IT budget cuts at Ford have put the brakes on the development of one of the world's largest and most well-known employee portals, my.ford.com.
Ford started work on an employee portal in 2000 to deliver corporate communications and self-service human resources applications to 200,000 employees worldwide.
But the car giant's IT budgets have been cut and the reductions have impeded further development.
Bipin Patel, director of management systems at Ford, explained that developments of my.ford.com would continue, but at a slower pace.
"Because generally funding has been reduced everywhere, we've had to say there will be cuts in all projects. The budget has been cut and we have to make sure we keep production going," he said.
Portal software has become infamous because of the number of implementations that fell short of users' expectations.
In a straw poll of 600 large companies last year, market research firm Gartner found that only 10 per cent of portal projects were an unqualified success, while most had either been ditched or become an embarrassment.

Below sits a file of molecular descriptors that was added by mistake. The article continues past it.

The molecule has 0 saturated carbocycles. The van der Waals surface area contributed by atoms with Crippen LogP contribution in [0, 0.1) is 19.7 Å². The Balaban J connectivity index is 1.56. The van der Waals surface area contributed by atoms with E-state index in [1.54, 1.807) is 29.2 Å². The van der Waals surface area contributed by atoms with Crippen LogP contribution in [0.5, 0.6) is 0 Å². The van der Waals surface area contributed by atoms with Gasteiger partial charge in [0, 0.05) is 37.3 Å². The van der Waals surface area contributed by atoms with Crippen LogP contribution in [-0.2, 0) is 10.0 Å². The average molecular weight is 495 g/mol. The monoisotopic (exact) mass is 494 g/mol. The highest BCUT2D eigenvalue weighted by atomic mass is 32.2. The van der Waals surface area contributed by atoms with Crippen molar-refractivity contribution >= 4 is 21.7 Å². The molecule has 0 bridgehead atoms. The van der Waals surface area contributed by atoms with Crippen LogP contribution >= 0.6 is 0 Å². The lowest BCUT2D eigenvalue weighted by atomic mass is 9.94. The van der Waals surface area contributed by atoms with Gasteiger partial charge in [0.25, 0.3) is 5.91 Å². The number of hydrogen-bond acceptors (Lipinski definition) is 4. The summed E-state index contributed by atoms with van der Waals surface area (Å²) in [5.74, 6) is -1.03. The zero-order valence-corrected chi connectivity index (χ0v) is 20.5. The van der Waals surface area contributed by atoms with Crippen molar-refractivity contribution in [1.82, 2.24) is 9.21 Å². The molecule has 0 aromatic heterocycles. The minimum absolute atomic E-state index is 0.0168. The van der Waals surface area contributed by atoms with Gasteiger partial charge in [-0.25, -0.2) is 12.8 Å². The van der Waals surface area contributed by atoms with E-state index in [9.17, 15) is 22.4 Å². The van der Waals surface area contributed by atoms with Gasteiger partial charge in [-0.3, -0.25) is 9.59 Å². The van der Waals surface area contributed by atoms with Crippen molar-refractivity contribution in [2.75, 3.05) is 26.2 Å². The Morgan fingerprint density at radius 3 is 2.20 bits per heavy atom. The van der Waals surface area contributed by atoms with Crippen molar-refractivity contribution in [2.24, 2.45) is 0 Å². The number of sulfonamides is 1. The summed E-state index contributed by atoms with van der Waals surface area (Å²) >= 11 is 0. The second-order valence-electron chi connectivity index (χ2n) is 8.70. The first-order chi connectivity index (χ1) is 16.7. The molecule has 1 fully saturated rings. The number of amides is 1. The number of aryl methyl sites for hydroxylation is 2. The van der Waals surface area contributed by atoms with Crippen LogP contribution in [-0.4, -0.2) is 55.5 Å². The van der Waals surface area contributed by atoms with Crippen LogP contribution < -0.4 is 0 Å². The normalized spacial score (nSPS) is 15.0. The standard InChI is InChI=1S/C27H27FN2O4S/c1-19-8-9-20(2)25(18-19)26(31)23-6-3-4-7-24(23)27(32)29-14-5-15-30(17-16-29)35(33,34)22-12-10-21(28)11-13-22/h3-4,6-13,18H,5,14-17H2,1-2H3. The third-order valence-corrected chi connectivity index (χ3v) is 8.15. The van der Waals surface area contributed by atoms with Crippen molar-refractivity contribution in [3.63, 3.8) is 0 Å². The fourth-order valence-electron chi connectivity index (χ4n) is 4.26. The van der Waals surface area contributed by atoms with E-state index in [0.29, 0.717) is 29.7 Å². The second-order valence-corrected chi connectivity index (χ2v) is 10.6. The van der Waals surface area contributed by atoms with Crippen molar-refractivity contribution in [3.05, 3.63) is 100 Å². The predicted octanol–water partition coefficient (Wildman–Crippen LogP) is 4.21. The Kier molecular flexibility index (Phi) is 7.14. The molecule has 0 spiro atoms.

The problems with most portals, say industry experts, is that they are populated with general information, making them of only passing interest to most employees.
Ray Valdes, research director at Gartner, said: "There's a perception that portals are a one-time solution to problem ... and one size fits all - but it's a little value for lots of people."
Charlie Abrahams, managing director EMEA at Plumtree, the supplier of the portal software used by Ford, said successful portals should incorporate "things people want to use in their daily work", such as collaboration tools and integrated applications that they regularly use.
Patel, however, was adamant that Ford's portal has been a success.
A survey earlier this year of staff using the portal revealed that 88 per cent were happy with it, with an average five million hits a day and 114,000-116,000 unique visitors.
Popular features are Ford's corporate news feed and newspaper clippings featuring the company.
Patel acknowledged that Ford needed to develop richer features tailored to specific communities to improve the portal, but said that budget pressures meant those developments would be in the hands of individual business units, not the IT department.
"Really, each area would seek to say what the benefit would be - what they would get out of it - and then find funds to do the work," he added.
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